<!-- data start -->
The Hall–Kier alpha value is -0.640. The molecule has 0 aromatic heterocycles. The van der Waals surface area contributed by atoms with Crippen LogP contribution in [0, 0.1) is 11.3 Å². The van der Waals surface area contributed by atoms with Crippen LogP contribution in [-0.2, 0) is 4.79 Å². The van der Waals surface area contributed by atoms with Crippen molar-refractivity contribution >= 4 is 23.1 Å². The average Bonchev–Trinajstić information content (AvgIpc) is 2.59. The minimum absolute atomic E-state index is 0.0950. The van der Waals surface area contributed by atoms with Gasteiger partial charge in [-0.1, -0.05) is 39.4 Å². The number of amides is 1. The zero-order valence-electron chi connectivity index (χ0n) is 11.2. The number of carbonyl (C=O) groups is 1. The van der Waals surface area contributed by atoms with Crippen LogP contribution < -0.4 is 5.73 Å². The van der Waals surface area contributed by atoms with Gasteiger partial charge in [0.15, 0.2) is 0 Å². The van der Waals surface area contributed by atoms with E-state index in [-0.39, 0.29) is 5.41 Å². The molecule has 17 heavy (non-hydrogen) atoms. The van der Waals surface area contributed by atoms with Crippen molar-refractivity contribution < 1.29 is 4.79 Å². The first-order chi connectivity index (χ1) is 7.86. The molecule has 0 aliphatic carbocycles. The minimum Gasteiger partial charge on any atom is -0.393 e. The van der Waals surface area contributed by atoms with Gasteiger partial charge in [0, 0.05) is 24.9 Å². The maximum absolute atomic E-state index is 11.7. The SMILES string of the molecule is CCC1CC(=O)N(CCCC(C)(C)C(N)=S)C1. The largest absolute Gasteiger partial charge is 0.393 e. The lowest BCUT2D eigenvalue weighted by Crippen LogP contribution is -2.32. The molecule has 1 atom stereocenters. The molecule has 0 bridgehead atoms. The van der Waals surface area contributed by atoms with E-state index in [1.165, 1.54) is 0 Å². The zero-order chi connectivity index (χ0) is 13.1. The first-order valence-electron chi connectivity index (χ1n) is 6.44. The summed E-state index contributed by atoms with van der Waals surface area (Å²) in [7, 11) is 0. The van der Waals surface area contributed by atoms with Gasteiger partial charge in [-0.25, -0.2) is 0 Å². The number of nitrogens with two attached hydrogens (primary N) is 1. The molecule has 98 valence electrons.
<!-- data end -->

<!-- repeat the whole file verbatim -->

The Hall–Kier alpha value is -0.640. The molecule has 0 aromatic heterocycles. The van der Waals surface area contributed by atoms with Crippen LogP contribution in [0, 0.1) is 11.3 Å². The van der Waals surface area contributed by atoms with Crippen LogP contribution in [-0.2, 0) is 4.79 Å². The van der Waals surface area contributed by atoms with Crippen molar-refractivity contribution >= 4 is 23.1 Å². The average Bonchev–Trinajstić information content (AvgIpc) is 2.59. The minimum absolute atomic E-state index is 0.0950. The van der Waals surface area contributed by atoms with Gasteiger partial charge in [-0.1, -0.05) is 39.4 Å². The number of amides is 1. The zero-order valence-electron chi connectivity index (χ0n) is 11.2. The number of carbonyl (C=O) groups is 1. The van der Waals surface area contributed by atoms with Crippen LogP contribution < -0.4 is 5.73 Å². The van der Waals surface area contributed by atoms with Gasteiger partial charge in [0.15, 0.2) is 0 Å². The van der Waals surface area contributed by atoms with E-state index in [-0.39, 0.29) is 5.41 Å². The molecule has 17 heavy (non-hydrogen) atoms. The van der Waals surface area contributed by atoms with Crippen molar-refractivity contribution < 1.29 is 4.79 Å². The first-order chi connectivity index (χ1) is 7.86. The molecule has 0 aliphatic carbocycles. The minimum Gasteiger partial charge on any atom is -0.393 e. The van der Waals surface area contributed by atoms with Gasteiger partial charge in [0, 0.05) is 24.9 Å². The maximum absolute atomic E-state index is 11.7. The SMILES string of the molecule is CCC1CC(=O)N(CCCC(C)(C)C(N)=S)C1. The largest absolute Gasteiger partial charge is 0.393 e. The lowest BCUT2D eigenvalue weighted by Crippen LogP contribution is -2.32. The molecule has 1 atom stereocenters. The molecule has 0 bridgehead atoms. The van der Waals surface area contributed by atoms with E-state index in [1.165, 1.54) is 0 Å². The zero-order chi connectivity index (χ0) is 13.1. The first-order valence-electron chi connectivity index (χ1n) is 6.44. The summed E-state index contributed by atoms with van der Waals surface area (Å²) in [7, 11) is 0. The van der Waals surface area contributed by atoms with Gasteiger partial charge in [-0.25, -0.2) is 0 Å². The number of nitrogens with two attached hydrogens (primary N) is 1. The molecule has 98 valence electrons.